For years, it has been known that fluid resuscitation with isotonic saline causes metabolic derangements.1 A greater understanding of the physiochemical (Stewart) approach to acid-base has demonstrated that hyperchloremia drives the metabolic acidosis associated with large-volume resuscitation with isotonic saline. Dr. Scott Weingart popularized this concept among emergency physicians and resuscitationists in an amazing series of podcasts, and an excellent summary can be found on the Life in the Fast Lane blog. Increasing the serum chloride (by infusing isotonic saline) decreases the strong ion difference (SID; the difference between the cations and anions that dissociate completely in solution) and results in the release of protons to maintain electrical neutrality, thus lowering the pH.2

Current Research

Laboratory and animal studies have demonstrated the adverse effects of saline-induced hyperchloremic metabolic acidosis on blood pressure in sepsis, renal function, and hemostasis.1 While the saline-induced hyperchloremic metabolic acidosis has troubled (especially surgical) intensivists for some time, untoward patient-centered effects had not definitively been demonstrated until recently.1,2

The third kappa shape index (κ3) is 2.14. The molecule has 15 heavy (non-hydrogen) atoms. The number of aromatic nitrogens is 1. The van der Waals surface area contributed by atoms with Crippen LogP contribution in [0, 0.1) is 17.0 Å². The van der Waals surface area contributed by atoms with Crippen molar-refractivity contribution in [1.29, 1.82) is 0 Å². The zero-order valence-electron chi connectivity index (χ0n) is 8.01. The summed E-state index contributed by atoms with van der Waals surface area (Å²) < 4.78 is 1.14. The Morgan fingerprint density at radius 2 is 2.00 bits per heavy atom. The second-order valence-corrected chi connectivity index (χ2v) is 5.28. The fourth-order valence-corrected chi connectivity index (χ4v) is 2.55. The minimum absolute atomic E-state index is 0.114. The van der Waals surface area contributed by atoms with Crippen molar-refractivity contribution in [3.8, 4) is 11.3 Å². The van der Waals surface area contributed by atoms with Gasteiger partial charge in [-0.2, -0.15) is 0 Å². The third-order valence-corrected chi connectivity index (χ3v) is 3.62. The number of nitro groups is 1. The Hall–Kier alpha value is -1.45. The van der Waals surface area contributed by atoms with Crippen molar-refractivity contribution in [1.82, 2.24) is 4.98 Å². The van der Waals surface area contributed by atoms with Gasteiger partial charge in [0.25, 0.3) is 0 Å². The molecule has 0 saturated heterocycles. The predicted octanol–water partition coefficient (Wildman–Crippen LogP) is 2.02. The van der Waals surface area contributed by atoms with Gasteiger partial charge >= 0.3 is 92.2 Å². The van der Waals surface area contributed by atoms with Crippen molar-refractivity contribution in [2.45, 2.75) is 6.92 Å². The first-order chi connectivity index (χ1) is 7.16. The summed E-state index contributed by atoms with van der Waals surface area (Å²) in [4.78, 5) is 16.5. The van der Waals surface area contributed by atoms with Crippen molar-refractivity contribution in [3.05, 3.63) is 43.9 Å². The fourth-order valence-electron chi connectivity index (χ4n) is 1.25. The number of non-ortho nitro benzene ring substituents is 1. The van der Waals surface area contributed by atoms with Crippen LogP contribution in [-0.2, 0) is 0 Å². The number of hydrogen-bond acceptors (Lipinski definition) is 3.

Two relatively recent studies demonstrated increased morbidity and renal dysfunction among patients treated with isotonic saline as compared with balanced solutions (e.g.,Lactated Ringer’s or PlasmaLyte).3,4 The most notable of these found a decreased incidence of acute kidney injury and renal replacement therapy among ICU patients in Australia treated with a chloride-restrictive (i.e. less isotonic saline) fluid strategy.3